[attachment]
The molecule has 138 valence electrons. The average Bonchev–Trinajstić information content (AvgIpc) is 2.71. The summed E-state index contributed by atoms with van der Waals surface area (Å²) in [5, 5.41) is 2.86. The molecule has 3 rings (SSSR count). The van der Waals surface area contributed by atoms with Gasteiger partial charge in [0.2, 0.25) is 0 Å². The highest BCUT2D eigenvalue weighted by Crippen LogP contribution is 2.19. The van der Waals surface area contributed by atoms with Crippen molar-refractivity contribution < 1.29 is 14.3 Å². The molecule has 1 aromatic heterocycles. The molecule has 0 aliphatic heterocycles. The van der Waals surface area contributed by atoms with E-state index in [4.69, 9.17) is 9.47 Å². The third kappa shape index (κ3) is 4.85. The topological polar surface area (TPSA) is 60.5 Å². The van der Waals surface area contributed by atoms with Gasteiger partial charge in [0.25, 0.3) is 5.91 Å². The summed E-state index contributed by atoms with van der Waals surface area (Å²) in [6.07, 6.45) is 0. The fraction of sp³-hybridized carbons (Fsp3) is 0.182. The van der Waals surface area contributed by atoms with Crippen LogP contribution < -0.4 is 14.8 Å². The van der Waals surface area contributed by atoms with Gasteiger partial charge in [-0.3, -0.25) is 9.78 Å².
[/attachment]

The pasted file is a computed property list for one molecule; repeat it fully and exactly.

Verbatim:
The molecule has 138 valence electrons. The average Bonchev–Trinajstić information content (AvgIpc) is 2.71. The summed E-state index contributed by atoms with van der Waals surface area (Å²) in [5, 5.41) is 2.86. The molecule has 3 rings (SSSR count). The van der Waals surface area contributed by atoms with Gasteiger partial charge in [0.2, 0.25) is 0 Å². The highest BCUT2D eigenvalue weighted by Crippen LogP contribution is 2.19. The van der Waals surface area contributed by atoms with Crippen molar-refractivity contribution < 1.29 is 14.3 Å². The molecule has 1 aromatic heterocycles. The molecule has 0 aliphatic heterocycles. The van der Waals surface area contributed by atoms with E-state index in [4.69, 9.17) is 9.47 Å². The third kappa shape index (κ3) is 4.85. The topological polar surface area (TPSA) is 60.5 Å². The van der Waals surface area contributed by atoms with Gasteiger partial charge in [0.25, 0.3) is 5.91 Å². The summed E-state index contributed by atoms with van der Waals surface area (Å²) in [6.07, 6.45) is 0. The fraction of sp³-hybridized carbons (Fsp3) is 0.182. The van der Waals surface area contributed by atoms with Crippen LogP contribution < -0.4 is 14.8 Å². The van der Waals surface area contributed by atoms with Gasteiger partial charge in [-0.3, -0.25) is 9.78 Å².